Oil prices have slumped sharply amid uncertainty over whether the Organization of the Petroleum Exporting Countries will reach an output deal.
US crude fell nearly 4 percent, settling down $1.90 a barrel at $46.06 on Friday.
Also, Brent futures dropped 3.59 percent, sliding to $47.24 a barrel.
The latest plunges in crude prices come ahead of a crucial OPEC meeting on an output deal.
The oil cartel is expected to unveil its first output reduction in eight years in an effort to control declining prices.
OPEC, which produces nearly a third of global crude, has already pledged to slash production in a bid to contain crude oversupply that has pushed prices down sharply.
Back in September, OPEC member states clinched a preliminary agreement in Algeria to slash crude output to between 32.5 million and 33 million barrels per day.
OPEC member states are expected to hold talks with non-OPEC producers to discuss limiting supply.
Top OPEC oil exporter Saudi Arabia has already announced that it will not take part in the talks on Monday, giving rise to the uncertainty about the 14-nation cartel’s planned output deal.
"There is an official letter from (Saudi Arabia) saying (it is) not attending the meeting because the ministers should agree to the cut and then present the agreement to non-OPEC countries…This will be more effective." an OPEC source was quoted as saying by Reuters.
The meeting in Vienna was supposed to discuss the contribution that non-OPEC oil producers including Russia make to the proposed output curb deal.
OPEC oil ministers were scheduled to meet on Wednesday to finalize the deal.
OPEC member states have failed to arrive at a clear consensus on limiting crude output in a bid to prop up prices.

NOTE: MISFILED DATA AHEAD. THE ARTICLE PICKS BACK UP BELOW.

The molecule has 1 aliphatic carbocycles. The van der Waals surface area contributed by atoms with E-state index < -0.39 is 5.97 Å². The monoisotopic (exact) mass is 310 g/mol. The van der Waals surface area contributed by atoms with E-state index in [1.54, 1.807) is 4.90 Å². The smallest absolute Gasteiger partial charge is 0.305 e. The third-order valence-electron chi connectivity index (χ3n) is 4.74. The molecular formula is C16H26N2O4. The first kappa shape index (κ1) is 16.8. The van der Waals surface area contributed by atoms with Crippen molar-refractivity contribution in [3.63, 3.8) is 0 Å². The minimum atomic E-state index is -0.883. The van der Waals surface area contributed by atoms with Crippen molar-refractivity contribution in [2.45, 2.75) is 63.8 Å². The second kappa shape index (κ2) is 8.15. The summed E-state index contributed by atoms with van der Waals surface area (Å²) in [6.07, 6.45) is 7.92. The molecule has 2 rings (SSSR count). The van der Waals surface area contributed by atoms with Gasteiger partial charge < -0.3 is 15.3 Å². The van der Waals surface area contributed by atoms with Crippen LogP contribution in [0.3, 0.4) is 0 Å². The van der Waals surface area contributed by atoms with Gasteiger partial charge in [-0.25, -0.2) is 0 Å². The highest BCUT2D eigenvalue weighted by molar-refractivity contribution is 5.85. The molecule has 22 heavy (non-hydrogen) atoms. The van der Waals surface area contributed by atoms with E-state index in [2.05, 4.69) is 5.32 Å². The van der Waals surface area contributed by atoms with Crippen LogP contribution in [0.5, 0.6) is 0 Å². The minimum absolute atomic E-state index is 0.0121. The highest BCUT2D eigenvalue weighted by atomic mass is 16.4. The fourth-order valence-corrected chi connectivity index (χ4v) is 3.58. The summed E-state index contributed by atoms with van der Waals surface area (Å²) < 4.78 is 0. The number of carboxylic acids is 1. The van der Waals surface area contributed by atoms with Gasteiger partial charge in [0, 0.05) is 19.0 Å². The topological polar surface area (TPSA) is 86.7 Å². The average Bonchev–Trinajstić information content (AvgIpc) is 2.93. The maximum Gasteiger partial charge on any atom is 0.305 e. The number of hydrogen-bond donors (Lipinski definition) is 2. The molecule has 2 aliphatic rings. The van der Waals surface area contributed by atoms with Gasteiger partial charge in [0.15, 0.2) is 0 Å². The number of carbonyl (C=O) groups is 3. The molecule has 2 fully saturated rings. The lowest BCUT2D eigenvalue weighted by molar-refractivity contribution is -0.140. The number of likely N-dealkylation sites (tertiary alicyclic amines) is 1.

Some OPEC members including Iran and Libya have already been granted exemption from cutting crude exports.
Iran, OPEC’s third largest producer, says it needs to increase output to regain the market share it enjoyed before the US-led sanctions over its nuclear energy program.
Tehran has already unveiled plans to boost its oil production to 4 million barrels a day.
Iraq, the oil cartel’s number two producer, also wants to be exempted from the proposed plan to limit output, saying it needs oil revenue to fund the war against Daesh terrorists.
However, Saudi Arabia, OPEC’s top producer argues it won’t bear the brunt of production cuts alone.
Riyadh has increased output since 2014 to record highs of around 10.5 million-10.7 million barrels per day.
Some reports suggest Saudi state oil giant Aramco plans to further increase crude supplies in January, casting more doubt on a possible OPEC deal to prop up prices by curbing the global glut.
The oversupply has already seen oil prices more than halving from $115 a barrel since mid-2014.
Declining prices have already taken a heavy toll on oil-dependent economies including Saudi Arabia and Venezuela.